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|Roztoky village on the Berounka River. Photo credit: Panaramio|
Saturday, September 3 – 42 Miles
It had been our experience that a day of rain is followed by a spectacular clear day. Today was no exception. It made up for the interrupted sleep, the noise of several trains waking me from 5 a.m. on. Amazingly, I had to rouse Andy at 7 a.m.; he had drifted in and out of slumber with each convoy.
A mass of agricultural valleys surround the Vltava River, pouring its waters southward from Prague. We worked our way east, cutting the grain of the land, like climbing the ridges of corduroy before dropping into the next. With my crippled wheel and without traffic of any kind – a cyclist’s dream - I wove around road hazards, what little there were. Czech roads have been smooth; only a few towns have cobbled central streets unlike Germany where we counted on bumpy rides. Thankfully, through all this my wheel is holding its own.
Andy and I have come to terms with my bicycle’s condition. It could give at any time and we’d have to wait out the weekend. Most importantly, we’ve changed our expectations about getting to Vienna in three days. We’d just come from busy Prague. The Czech Republic is hilly yet delightfully rich in agricultural and human diversity. Why propel ourselves towards another dense mass of humanity when what lies between is invariably more worthwhile? Besides, we're tired of the congestion. Once we shifted our perspective, we welcomed the Czech Republic with open arms.
|Borek farmland. This area reminds me of Vermont. Photo credit: Panaramio|
Today, the terrain reminds me of Vermont: open fields, hardwood forests, ponds, villages clustered short distances away, linked by farmland permeated with the ever present smell of manure, the odor tempered by the recent mixture with newly tilled soil.
As Andy and I climbed a long, steady hill through a forest of mixed hardwood/softwood, scads of townspeople tromped through the undergrowth, filling large baskets with mushrooms.
Photo credit: Radio Praha
There is a sense of community in the villages that make us smile. Life revolves around the quest for food. Before the store closure at noon on Saturday many people congregate, though not crowd, the tiny groceries. Young blond haired children ride on the front seat of their mother’s bicycles. People walk to the store or push a simple wooden car with bags stowed inside. Stores do not readily hand out sacks nor bag your food - the customer does. Invariably, our arms are full when we walk out to the bikes. Some folks return their bottles at the same time they shop. The sound of clinking glass adds to the chatter in the store.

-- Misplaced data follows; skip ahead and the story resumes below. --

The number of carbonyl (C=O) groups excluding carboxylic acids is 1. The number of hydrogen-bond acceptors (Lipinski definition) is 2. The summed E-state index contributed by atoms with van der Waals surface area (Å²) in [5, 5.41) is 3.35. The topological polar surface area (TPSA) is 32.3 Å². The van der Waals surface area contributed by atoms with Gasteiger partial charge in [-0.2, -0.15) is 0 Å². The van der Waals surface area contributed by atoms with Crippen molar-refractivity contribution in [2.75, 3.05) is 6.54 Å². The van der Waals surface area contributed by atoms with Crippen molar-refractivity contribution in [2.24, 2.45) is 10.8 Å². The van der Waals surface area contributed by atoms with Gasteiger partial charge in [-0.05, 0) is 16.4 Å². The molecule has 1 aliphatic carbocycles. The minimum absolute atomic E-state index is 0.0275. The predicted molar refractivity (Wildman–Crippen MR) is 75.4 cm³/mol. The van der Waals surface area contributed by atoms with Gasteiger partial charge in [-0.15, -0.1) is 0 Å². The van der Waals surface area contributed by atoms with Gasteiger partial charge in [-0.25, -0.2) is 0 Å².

One wall is devoted to bread. Naked loaves sit on racks, waiting for someone to put them in a cart. Small white hot dog-sized rolls are popular. And any type of meat, especially sausage, is sold in the deli, often a separate room of the store. It’s an obvious staple of the Czech diet. It’s not uncommon to find 10 people lined up, patiently waiting their turn. And, like Germany, fresh flowers are on sale. We pass folks who are carrying a bouquet home in their wagon, in their carryall knapsack, and sometimes sticking out of bike baskets.
Oh, the apple trees lining the roads! The green fruit has turned half crimson from a week ago. Today we coasted by some pickers, even a young family who shook a tree for its raining fruit. We presumed it was easier to harvest for those with little hands and little stature. I stopped to pick an apple. It will enhance a curry rice dish that we often assemble for dinner.
|Konopiste Castle. Andy and I didn't know its history, nor could we appreciate its significance when we walked the grounds. The castle has become famous as the last residence of Archduke Franz Ferdinand of Austria, heir to the Austro-Hungarian throne, whose assassination in Sarajevo triggered World War I. Photo credit: Panaramio|
|Konopiste Castle. Photo credit: Panaramio|
By 5 p.m. we pulled into a nearly deserted campground in Benesov. In the orange light just before sunset we walked along a path through the woods to visit Konopiste Castle. It magically appeared. An unfilled moat surrounds the tan and red castle; one section housing a black bear. The animal rested, one paw stretched outward. Peacocks cried from somewhere nearby. Religious statues slowly appeared from the shadowed trees, frightening me until I recognized them for what they were. The place was fabulous - our first real feel of central Bohemia - but unfortunately it was after hours and the museum was closed.